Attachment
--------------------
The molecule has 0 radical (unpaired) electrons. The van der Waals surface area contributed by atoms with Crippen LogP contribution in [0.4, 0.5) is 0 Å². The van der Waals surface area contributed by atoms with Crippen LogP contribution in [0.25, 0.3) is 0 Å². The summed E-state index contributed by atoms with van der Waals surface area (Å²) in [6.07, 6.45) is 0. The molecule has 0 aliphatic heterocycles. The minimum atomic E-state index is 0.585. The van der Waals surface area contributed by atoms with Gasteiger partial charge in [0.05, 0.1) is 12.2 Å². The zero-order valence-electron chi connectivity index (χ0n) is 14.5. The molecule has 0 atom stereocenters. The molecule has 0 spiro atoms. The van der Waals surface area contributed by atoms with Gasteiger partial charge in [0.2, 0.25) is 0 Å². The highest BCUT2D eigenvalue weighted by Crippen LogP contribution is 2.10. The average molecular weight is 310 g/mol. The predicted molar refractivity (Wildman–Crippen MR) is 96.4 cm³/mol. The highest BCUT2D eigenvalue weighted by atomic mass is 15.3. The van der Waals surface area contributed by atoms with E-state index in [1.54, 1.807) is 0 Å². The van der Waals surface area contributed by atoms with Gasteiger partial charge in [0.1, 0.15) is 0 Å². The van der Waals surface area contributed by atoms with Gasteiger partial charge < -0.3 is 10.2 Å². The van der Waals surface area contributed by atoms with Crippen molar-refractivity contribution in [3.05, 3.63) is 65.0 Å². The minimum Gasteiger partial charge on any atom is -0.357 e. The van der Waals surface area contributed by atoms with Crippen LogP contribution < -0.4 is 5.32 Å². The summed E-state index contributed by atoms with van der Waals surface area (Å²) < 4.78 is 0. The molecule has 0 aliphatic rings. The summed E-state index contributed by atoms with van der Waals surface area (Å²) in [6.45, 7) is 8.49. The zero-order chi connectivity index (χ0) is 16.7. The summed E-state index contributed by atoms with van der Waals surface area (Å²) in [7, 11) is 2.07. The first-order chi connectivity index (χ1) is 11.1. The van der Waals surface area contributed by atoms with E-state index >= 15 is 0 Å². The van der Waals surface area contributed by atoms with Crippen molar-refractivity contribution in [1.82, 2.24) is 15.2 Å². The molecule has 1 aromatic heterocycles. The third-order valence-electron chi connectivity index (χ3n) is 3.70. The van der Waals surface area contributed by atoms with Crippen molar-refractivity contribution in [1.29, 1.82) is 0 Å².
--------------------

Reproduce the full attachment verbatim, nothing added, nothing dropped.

The molecule has 0 radical (unpaired) electrons. The van der Waals surface area contributed by atoms with Crippen LogP contribution in [0.4, 0.5) is 0 Å². The van der Waals surface area contributed by atoms with Crippen LogP contribution in [0.25, 0.3) is 0 Å². The summed E-state index contributed by atoms with van der Waals surface area (Å²) in [6.07, 6.45) is 0. The molecule has 0 aliphatic heterocycles. The minimum atomic E-state index is 0.585. The van der Waals surface area contributed by atoms with Gasteiger partial charge in [0.05, 0.1) is 12.2 Å². The zero-order valence-electron chi connectivity index (χ0n) is 14.5. The molecule has 0 atom stereocenters. The molecule has 0 spiro atoms. The van der Waals surface area contributed by atoms with Gasteiger partial charge in [0.2, 0.25) is 0 Å². The highest BCUT2D eigenvalue weighted by Crippen LogP contribution is 2.10. The average molecular weight is 310 g/mol. The predicted molar refractivity (Wildman–Crippen MR) is 96.4 cm³/mol. The highest BCUT2D eigenvalue weighted by atomic mass is 15.3. The van der Waals surface area contributed by atoms with E-state index in [1.54, 1.807) is 0 Å². The van der Waals surface area contributed by atoms with Gasteiger partial charge in [0.1, 0.15) is 0 Å². The van der Waals surface area contributed by atoms with Gasteiger partial charge < -0.3 is 10.2 Å². The van der Waals surface area contributed by atoms with Crippen molar-refractivity contribution in [3.05, 3.63) is 65.0 Å². The minimum Gasteiger partial charge on any atom is -0.357 e. The van der Waals surface area contributed by atoms with Crippen LogP contribution < -0.4 is 5.32 Å². The summed E-state index contributed by atoms with van der Waals surface area (Å²) < 4.78 is 0. The molecule has 0 aliphatic rings. The summed E-state index contributed by atoms with van der Waals surface area (Å²) in [6.45, 7) is 8.49. The zero-order chi connectivity index (χ0) is 16.7. The summed E-state index contributed by atoms with van der Waals surface area (Å²) in [7, 11) is 2.07. The first-order chi connectivity index (χ1) is 11.1. The van der Waals surface area contributed by atoms with E-state index >= 15 is 0 Å². The van der Waals surface area contributed by atoms with Crippen molar-refractivity contribution in [1.82, 2.24) is 15.2 Å². The molecule has 1 aromatic heterocycles. The third-order valence-electron chi connectivity index (χ3n) is 3.70. The van der Waals surface area contributed by atoms with Crippen molar-refractivity contribution in [1.29, 1.82) is 0 Å².